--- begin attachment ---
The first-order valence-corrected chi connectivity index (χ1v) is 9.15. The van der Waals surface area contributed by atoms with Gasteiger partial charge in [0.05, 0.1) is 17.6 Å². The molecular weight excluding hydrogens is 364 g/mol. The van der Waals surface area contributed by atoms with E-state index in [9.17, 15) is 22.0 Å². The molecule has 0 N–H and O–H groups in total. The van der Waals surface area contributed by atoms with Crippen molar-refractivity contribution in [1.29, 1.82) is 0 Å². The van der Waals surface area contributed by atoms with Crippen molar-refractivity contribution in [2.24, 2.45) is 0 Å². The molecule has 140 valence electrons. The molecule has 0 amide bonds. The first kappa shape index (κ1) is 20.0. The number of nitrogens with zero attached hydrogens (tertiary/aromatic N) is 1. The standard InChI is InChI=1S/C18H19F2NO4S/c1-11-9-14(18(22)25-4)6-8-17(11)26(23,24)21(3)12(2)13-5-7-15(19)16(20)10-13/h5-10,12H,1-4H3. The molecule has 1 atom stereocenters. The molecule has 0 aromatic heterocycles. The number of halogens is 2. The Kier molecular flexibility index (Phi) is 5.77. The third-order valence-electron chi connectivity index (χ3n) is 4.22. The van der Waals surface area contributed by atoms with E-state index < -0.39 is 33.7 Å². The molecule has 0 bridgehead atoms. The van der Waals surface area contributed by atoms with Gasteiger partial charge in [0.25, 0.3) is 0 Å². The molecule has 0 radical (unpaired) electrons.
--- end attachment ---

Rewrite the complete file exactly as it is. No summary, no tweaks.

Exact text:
The first-order valence-corrected chi connectivity index (χ1v) is 9.15. The van der Waals surface area contributed by atoms with Gasteiger partial charge in [0.05, 0.1) is 17.6 Å². The molecular weight excluding hydrogens is 364 g/mol. The van der Waals surface area contributed by atoms with E-state index in [9.17, 15) is 22.0 Å². The molecule has 0 N–H and O–H groups in total. The van der Waals surface area contributed by atoms with Crippen molar-refractivity contribution in [1.29, 1.82) is 0 Å². The van der Waals surface area contributed by atoms with Crippen molar-refractivity contribution in [2.24, 2.45) is 0 Å². The molecule has 140 valence electrons. The molecule has 0 amide bonds. The first kappa shape index (κ1) is 20.0. The number of nitrogens with zero attached hydrogens (tertiary/aromatic N) is 1. The standard InChI is InChI=1S/C18H19F2NO4S/c1-11-9-14(18(22)25-4)6-8-17(11)26(23,24)21(3)12(2)13-5-7-15(19)16(20)10-13/h5-10,12H,1-4H3. The molecule has 1 atom stereocenters. The molecule has 0 aromatic heterocycles. The number of halogens is 2. The Kier molecular flexibility index (Phi) is 5.77. The third-order valence-electron chi connectivity index (χ3n) is 4.22. The van der Waals surface area contributed by atoms with E-state index < -0.39 is 33.7 Å². The molecule has 0 bridgehead atoms. The van der Waals surface area contributed by atoms with Gasteiger partial charge in [0.25, 0.3) is 0 Å². The molecule has 0 radical (unpaired) electrons.